Remembering Rodney King
“On December 1, 1955, in Montgomery, Alabama, Rosa Parks refused to obey bus driver James F. Blake`s order that she give up her seat to make room for a white passenger.”
Rosa Parks, who was a secretary for the Montgomery chapter of the NAACP, was selected and groomed for her pivotal role in the Civil Rights movement.
On March 3, 1991, in Los Angeles, California Rodney King, a convict on parole, was involved in a high speed chase that culminated in his notorious and savage beating by members of the Los Angeles Police Department.
If there had been film footage of the Rosa Parks incident, the demure and dignified Parks would have made a sympathetic figure.
Footage of the Rodney King beating, captured by a bystander, was replayed ad nauseam by the three major networks of that era. The grainy video showing a handful of cops mercilessly beating a helpless Rodney, while many other officers stood by, as if they were watching an incident that was neither uncommon or disturbing.
The beating was so barbaric, that everyone assumed that the video would be incontrovertible evidence that the officers were guilty of police brutality.
“Four police officers from the Los Angeles Police Department who took part in the incident were later tried in the Los Angeles County Superior Court for the beating; the case was given a change of venue to Simi Valley, in nearby Ventura County. Three of the police officers were acquitted, and the jury failed to reach a verdict in regards to the fourth police officer.”
The Rodney King verdict confirmed the belief in the African American community that the LA police department was a hopelessly racist and corrupt organization. The absurd verdict sparked the 1992 riots that lasted for days and claimed over 50 fatalities.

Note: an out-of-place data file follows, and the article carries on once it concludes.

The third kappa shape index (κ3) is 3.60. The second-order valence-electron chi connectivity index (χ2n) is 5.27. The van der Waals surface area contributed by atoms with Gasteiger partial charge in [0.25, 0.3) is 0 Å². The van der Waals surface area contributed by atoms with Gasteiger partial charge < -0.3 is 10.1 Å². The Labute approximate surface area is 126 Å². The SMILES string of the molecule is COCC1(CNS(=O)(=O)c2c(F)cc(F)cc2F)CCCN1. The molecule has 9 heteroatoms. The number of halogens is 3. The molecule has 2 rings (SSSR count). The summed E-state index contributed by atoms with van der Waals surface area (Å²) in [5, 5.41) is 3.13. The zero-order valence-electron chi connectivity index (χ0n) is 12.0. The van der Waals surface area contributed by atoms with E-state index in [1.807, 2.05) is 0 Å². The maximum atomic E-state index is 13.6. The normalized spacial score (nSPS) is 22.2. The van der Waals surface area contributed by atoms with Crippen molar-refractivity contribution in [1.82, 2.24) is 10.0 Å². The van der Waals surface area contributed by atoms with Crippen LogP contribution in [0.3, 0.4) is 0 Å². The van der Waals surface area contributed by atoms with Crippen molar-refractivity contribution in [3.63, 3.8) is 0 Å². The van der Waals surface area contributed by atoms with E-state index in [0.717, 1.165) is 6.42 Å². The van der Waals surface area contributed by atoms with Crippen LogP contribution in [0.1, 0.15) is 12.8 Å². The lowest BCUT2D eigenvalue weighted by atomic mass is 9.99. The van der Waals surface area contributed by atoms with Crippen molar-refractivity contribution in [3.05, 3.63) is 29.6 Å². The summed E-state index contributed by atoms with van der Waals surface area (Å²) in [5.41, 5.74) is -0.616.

In the midst of the deadly riots Rodney King came out of seclusion and in his halting speech pleaded: Can we all just get along? The violence continued unabated, but not even Martin Luther King himself could have soothed the passions of the rioters.
Nevertheless, Rodney King will be forever cherished and remembered for speaking words of peace in the midst of an inferno. King who was lucky to have survived his beating by the cops, didn`t have vengeance but healing and forgiveness in his mind and soul.
“After the riots, the United States Department of Justice reinstated the investigation and obtained an indictment of violations of federal civil rights against the four officers in the United States District Court for the Central District of California. The federal trial focused more on the evidence as to the training of officers instead of just relying on the videotape of the incident. On March 9 of the 1993 trial, King took the witness stand and described to the jury the events as he remembered them.. The jury found Officer Laurence Powell and Sergeant Stacey Koon guilty, and they were subsequently sentenced to 32 months in prison, while Timothy Wind and Theodore Briseño were acquitted of all charges.”
Rodney King received a 3.8 million settlement from the city of Los Angeles, but even though he could now afford to live like a gentleman and a scholar, he still acted like a penniless criminal. King had numerous run-ins with the cops before and after his brutal beating. Police investigating King`s death by drowning discovered marijuana in his home, he was a lawbreaker to the end.
Let me digress by pointing out that I believe marijuana should be legalized, nevertheless it`s illegal now, and we should obey the law.
Rodney King was no Rosa Parks, he was an accidental symbol in the long march towards equality for blacks. But it`s not Rodney King the petty criminal that we should remember, it`s the Rodney King, who with his voice chocking with emotion, pleaded with his brothers and sisters: Can we all just get along?
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